248-409-1900 dburke@mi-worklaw.com

 By:  Dan Cohen – 02/24/15

The presumption of receipt derives from the longstanding common law “mailbox rule.” Under the mailbox rule, if a letter “properly directed is proved to have been either put into the post-office or delivered to the postman, it is presumed that it reached its destination at the regular time, and was received by the person to whom it was addressed.” Rosenthal v. Walker, 111 U.S. 185, 193 (1884). However, the mailbox rule is not conclusive. Rather, it only carries a rebuttable presumption premised on the probability that the officers of the government will do their jobs in the usual course of business. Over time, however, this presumption has been weakened because the ordinary paper mail operation of the United States Postal Service (USPS) has become increasingly prone to system failures caused by internal and/or external human error, including dropped and lost letters or an incorrect mailing address.

Most recently, in Lupyan v. Corinthian Colleges, Inc., ___ F3d ___(3rd Cir 2014), the presumption was overcome where an employee was terminated when she failed to return to work at the end of her 12 week FMLA leave. During the ensuing FMLA interference lawsuit, the employee claimed she had not been given notice that her leave was FMLA-qualifying and did not know she was required to return to work within 12 weeks. The employer moved for summary judgment arguing that it mailed the notice and was, therefore, entitled to a presumption that notice was proper under the mailbox rule. In support of its motion, the employer submitted affidavits of the individual who mailed the notice and individuals familiar with the employer’s internal mailing procedures. However, It offered no corroborating evidence that Lupyan received the notice. According to the Court of Appeals, since the notice was not sent by registered or certified mail, return receipt requested or any of the now common ways of assigning a tracking number to the notice, there was no direct evidence of either receipt or non-receipt.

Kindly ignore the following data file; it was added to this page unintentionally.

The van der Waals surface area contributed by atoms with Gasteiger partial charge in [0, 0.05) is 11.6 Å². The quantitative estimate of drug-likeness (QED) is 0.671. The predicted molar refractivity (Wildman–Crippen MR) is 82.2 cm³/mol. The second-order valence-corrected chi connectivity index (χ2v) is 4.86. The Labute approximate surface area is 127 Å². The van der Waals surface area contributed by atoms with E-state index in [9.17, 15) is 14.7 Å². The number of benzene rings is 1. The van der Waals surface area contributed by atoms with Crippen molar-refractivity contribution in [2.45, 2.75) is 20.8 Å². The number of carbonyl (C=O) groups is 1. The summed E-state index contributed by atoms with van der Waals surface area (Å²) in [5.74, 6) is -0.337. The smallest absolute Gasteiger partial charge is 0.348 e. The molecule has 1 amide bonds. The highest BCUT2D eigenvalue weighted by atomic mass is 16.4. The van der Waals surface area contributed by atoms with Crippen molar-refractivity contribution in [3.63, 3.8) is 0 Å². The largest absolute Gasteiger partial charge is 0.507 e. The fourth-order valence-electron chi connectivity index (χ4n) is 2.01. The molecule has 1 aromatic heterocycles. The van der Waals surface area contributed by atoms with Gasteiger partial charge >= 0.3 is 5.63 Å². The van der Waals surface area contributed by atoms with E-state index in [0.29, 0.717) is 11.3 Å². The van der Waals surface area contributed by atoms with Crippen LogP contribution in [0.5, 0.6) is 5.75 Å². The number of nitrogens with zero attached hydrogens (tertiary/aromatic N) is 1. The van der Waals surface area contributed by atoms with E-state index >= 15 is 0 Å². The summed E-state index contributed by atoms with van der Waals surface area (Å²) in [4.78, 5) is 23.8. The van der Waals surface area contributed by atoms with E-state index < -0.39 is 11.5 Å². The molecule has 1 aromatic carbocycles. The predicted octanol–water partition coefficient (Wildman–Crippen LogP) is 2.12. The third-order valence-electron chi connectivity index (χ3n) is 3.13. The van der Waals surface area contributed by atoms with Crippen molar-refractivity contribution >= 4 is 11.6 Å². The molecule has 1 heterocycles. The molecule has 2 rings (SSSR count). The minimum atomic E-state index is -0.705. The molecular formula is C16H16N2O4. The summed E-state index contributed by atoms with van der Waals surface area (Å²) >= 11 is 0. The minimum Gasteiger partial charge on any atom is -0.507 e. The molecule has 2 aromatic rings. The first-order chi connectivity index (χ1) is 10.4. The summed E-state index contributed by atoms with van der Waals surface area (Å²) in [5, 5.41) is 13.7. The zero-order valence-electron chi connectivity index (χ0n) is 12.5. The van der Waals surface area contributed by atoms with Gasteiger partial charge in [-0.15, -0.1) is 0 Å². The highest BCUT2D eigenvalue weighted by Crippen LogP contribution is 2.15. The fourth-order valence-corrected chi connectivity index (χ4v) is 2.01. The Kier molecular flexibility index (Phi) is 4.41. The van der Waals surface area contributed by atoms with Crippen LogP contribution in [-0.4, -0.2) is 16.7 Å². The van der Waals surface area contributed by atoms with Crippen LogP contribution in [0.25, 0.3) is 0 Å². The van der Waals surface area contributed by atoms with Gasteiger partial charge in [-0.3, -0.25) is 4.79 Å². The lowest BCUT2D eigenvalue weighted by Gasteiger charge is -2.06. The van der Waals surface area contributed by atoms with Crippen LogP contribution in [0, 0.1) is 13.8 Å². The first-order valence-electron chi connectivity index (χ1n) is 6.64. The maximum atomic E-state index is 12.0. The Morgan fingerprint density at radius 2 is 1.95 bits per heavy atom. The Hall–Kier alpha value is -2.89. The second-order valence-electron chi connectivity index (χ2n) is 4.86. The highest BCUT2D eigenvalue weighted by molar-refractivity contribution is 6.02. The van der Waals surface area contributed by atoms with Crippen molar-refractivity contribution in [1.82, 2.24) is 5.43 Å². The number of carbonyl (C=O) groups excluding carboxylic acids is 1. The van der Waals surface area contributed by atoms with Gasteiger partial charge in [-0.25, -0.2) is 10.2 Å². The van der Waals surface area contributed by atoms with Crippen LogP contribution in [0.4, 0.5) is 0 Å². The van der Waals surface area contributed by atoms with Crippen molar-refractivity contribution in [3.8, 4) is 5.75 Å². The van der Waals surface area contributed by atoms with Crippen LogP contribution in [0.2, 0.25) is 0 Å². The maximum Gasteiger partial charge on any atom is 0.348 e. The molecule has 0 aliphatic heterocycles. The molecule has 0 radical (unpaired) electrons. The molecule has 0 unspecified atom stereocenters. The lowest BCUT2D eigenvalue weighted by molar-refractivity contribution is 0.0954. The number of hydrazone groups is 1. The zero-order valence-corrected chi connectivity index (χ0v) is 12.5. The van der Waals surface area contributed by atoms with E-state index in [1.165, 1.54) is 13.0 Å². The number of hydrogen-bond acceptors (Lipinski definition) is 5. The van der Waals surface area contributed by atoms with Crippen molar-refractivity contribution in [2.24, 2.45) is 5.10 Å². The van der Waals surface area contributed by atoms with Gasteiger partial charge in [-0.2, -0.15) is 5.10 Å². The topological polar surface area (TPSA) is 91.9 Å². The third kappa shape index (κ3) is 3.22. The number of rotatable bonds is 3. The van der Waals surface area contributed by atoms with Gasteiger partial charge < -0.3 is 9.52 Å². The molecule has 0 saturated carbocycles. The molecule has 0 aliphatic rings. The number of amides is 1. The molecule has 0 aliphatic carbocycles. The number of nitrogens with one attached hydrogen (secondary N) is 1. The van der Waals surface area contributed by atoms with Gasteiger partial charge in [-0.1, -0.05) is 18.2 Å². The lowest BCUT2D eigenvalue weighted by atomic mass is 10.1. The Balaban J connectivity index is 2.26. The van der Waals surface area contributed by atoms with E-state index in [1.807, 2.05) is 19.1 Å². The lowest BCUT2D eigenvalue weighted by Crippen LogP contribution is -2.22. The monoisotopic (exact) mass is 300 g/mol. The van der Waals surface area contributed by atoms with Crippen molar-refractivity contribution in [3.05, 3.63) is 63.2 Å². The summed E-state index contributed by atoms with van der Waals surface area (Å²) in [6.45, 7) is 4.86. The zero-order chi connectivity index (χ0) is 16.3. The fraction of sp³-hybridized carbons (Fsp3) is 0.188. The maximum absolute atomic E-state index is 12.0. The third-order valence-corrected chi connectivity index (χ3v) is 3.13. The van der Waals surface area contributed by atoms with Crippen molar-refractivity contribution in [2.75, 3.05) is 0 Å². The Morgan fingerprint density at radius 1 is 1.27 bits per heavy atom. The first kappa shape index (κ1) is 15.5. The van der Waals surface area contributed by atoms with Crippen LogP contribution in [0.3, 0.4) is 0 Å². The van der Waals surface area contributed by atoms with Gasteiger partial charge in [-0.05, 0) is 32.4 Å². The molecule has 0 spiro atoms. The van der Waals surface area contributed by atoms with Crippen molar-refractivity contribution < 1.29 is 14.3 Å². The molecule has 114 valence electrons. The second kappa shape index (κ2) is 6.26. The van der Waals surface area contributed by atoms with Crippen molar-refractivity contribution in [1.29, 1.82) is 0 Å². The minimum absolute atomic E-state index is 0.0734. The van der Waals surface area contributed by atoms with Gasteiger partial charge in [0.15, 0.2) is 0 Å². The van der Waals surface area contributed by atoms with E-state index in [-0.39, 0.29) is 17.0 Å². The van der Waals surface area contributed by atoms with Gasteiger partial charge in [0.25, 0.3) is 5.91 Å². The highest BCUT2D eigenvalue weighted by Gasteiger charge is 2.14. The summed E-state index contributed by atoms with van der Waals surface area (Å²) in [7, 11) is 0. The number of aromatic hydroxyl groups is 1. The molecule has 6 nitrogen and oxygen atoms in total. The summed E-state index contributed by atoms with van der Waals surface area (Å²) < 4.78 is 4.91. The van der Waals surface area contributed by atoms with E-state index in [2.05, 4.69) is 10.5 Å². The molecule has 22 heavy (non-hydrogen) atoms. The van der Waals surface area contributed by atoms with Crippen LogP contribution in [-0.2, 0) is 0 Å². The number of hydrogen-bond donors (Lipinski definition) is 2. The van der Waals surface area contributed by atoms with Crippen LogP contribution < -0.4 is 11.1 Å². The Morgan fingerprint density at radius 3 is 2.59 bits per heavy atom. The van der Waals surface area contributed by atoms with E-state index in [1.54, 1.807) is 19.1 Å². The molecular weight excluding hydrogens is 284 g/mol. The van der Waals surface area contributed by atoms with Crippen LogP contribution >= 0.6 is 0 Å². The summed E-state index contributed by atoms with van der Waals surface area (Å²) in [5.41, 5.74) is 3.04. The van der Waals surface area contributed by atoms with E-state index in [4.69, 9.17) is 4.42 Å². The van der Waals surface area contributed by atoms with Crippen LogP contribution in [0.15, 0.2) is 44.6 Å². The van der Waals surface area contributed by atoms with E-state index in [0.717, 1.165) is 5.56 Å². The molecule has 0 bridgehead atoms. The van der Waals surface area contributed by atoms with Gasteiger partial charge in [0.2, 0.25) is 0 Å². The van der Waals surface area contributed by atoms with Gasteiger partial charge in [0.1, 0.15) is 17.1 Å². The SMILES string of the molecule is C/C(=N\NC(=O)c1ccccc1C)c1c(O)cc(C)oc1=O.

According to the Court of Appeals, sending something regular mail these days creates a very weak presumption of receipt. Thus, the question of receipt was one for a jury and summary judgment was reversed:

 “It is certainly not expecting too much to require businesses that wish to avoid a material dispute about receipt of a letter to use some form of mailing that includes verifiable receipt when mailing something as important as a legally mandated notice.”

By contrast the Third Circuit noted that a “strong” presumption of receipt applies when notice is sent by certified mail, because it creates actual evidence of delivery in the form of a receipt.

We have been advising clients for many years that when you send a document as important as an FMLA notice, a COBRA notice, benefits information or even a termination letter, it should be sent in such a manner that it can be tracked. We used to recommend certified mail, return receipt requested, but as more and more people chose not to go pick the letter up at the post office, we have moved away from the recommendation of certified mail in favor of Federal Express, UPS, or other overnight couriers, which provide a means of tracking the delivery. This is an effective way to create a strong presumption of receipt under the traditional mailbox rule and is highly recommended when you have to prove receipt of important information. Hand delivery and electronic delivery can also accomplish a “strong” presumption of receipt.